GILVARRY: Well, you know, I couldn't go there. They don't let novelists into Guantanamo Bay to visit to write a novel. So, I read everything I could, really. I started the book in 2006, and Guantanamo was something that was on the radio and the news every day. I read books by Gitmo lawyers as well, and I just used what I could, details that I found from them.
MARTIN: Wondering what provoked these questions for you in the first place, to sit down and say I'm going to write my first novel and I'm going to devote a lot of it to Guantanamo Bay, Cuba and the U.S. detention facility there.
GILVARRY: Well, I wanted to write about the state of America over the last decade with two wars and post-9/11 paranoia. This was my world, you know, when I was living in New York City. It was all of our worlds. And I wanted my novel to address that in some way. Guantanamo is something that just grew as an obsession of mine. Every day, I would hear on the radio stories of men imprisoned without trial. And any sort of injustice, especially when it happens in this country, really gets me fired up.
MARTIN: Did you think that you were perhaps feeding this paranoia? I mean, to date, there have been no detainees who were apprehended on American soil, but that's what happens to your character.
GILVARRY: Right. I wanted this sort of to be a worst-case scenario novel; what could happen if we continue down this slippery slope of locking prisoners away without due process.
MARTIN: Because your character is this kind of unassuming guy. He's an aspiring fashion designer. Yes, he may have come into contact with some kind of dodgy folks, but we're led to believe that he's a pretty innocent guy. But Guantanamo Bay is filled with people like Khalid Sheikh Mohammed and people who have conspired to do significant acts of terrorism.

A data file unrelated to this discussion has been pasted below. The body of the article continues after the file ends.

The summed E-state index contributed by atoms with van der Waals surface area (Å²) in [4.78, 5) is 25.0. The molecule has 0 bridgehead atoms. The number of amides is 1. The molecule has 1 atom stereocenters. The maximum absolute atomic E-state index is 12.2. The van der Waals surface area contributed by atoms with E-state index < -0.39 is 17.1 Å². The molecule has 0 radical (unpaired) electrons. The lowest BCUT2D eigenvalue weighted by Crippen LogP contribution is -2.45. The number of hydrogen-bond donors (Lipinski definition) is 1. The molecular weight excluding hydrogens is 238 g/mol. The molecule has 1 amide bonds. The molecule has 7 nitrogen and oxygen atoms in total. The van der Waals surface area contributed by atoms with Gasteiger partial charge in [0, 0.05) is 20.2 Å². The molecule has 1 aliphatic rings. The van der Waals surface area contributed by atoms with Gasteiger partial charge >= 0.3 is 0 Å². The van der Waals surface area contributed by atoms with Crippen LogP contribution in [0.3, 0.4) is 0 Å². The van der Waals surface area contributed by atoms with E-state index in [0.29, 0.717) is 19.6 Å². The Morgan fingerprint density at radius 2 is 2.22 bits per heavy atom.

GILVARRY: For me, I was really interested in the men who slipped through the cracks, who hadn't done anything wrong. I start to think, how could this happen?
MARTIN: Is this a satire?
GILVARRY: It is. It's supposed to be funny.
MARTIN: I mean, there are parts that are very funny. But it does switch, the tone does change.
GILVARRY: Yeah, it does, especially the last third of the book becomes darker as Boy approaches his tribunal. He's in his cell writing out his confession, preparing his case. And he begins to lose hope in the American justice system.
MARTIN: What does Boy learn through this journey? Who is he at the end of this?
GILVARRY: You know, he's a very damaged individual by the end, yet he is still sort of in love with America, and in particular New York City. It was a dream for him being here, so he has very complex feelings about this country. And he prevails. I hope there's a note of hope when a reader finishes this book.
MARTIN: Alex Gilvarry. His debut novel is called "From the Memoirs of a Non-Enemy Combatant," and it's available now. To read an excerpt from the novel, go to our website, NPR.org. Alex Gilvarry, thanks so much for talking with us.
GILVARRY: Thank you for having me. Transcript provided by NPR, Copyright NPR.